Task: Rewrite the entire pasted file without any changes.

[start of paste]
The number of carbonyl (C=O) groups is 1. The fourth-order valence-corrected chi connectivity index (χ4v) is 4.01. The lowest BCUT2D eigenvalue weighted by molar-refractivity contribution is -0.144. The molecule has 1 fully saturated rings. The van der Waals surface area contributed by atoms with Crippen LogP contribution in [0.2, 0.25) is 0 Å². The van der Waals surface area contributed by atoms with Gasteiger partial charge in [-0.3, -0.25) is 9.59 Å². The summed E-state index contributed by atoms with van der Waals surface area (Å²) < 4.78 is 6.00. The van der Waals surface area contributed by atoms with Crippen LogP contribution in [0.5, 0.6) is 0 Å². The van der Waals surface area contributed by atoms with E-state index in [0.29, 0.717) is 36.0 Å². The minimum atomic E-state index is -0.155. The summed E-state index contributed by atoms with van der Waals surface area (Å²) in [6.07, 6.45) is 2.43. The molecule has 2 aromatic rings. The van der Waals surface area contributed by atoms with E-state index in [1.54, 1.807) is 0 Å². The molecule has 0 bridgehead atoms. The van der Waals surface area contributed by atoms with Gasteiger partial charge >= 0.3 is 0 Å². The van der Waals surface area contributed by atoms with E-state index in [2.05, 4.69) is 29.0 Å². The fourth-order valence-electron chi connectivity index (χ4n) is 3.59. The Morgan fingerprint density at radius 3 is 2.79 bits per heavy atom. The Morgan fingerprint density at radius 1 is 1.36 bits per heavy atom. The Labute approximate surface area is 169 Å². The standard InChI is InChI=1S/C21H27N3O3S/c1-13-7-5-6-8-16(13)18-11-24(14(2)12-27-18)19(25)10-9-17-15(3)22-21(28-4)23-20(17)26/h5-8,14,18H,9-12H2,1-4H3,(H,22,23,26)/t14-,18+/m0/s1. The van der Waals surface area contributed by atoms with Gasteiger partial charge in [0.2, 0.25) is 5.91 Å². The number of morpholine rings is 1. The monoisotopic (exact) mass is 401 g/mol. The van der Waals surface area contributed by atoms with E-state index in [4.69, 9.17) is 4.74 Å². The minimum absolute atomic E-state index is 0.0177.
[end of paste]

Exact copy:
The number of carbonyl (C=O) groups is 1. The fourth-order valence-corrected chi connectivity index (χ4v) is 4.01. The lowest BCUT2D eigenvalue weighted by molar-refractivity contribution is -0.144. The molecule has 1 fully saturated rings. The van der Waals surface area contributed by atoms with Crippen LogP contribution in [0.2, 0.25) is 0 Å². The van der Waals surface area contributed by atoms with Gasteiger partial charge in [-0.3, -0.25) is 9.59 Å². The summed E-state index contributed by atoms with van der Waals surface area (Å²) < 4.78 is 6.00. The van der Waals surface area contributed by atoms with Crippen LogP contribution in [0.5, 0.6) is 0 Å². The van der Waals surface area contributed by atoms with E-state index in [0.29, 0.717) is 36.0 Å². The minimum atomic E-state index is -0.155. The summed E-state index contributed by atoms with van der Waals surface area (Å²) in [6.07, 6.45) is 2.43. The molecule has 2 aromatic rings. The van der Waals surface area contributed by atoms with E-state index in [1.54, 1.807) is 0 Å². The molecule has 0 bridgehead atoms. The van der Waals surface area contributed by atoms with Gasteiger partial charge >= 0.3 is 0 Å². The van der Waals surface area contributed by atoms with E-state index in [2.05, 4.69) is 29.0 Å². The fourth-order valence-electron chi connectivity index (χ4n) is 3.59. The Morgan fingerprint density at radius 3 is 2.79 bits per heavy atom. The Morgan fingerprint density at radius 1 is 1.36 bits per heavy atom. The Labute approximate surface area is 169 Å². The standard InChI is InChI=1S/C21H27N3O3S/c1-13-7-5-6-8-16(13)18-11-24(14(2)12-27-18)19(25)10-9-17-15(3)22-21(28-4)23-20(17)26/h5-8,14,18H,9-12H2,1-4H3,(H,22,23,26)/t14-,18+/m0/s1. The van der Waals surface area contributed by atoms with Gasteiger partial charge in [0.2, 0.25) is 5.91 Å². The number of morpholine rings is 1. The monoisotopic (exact) mass is 401 g/mol. The van der Waals surface area contributed by atoms with E-state index in [4.69, 9.17) is 4.74 Å². The minimum absolute atomic E-state index is 0.0177.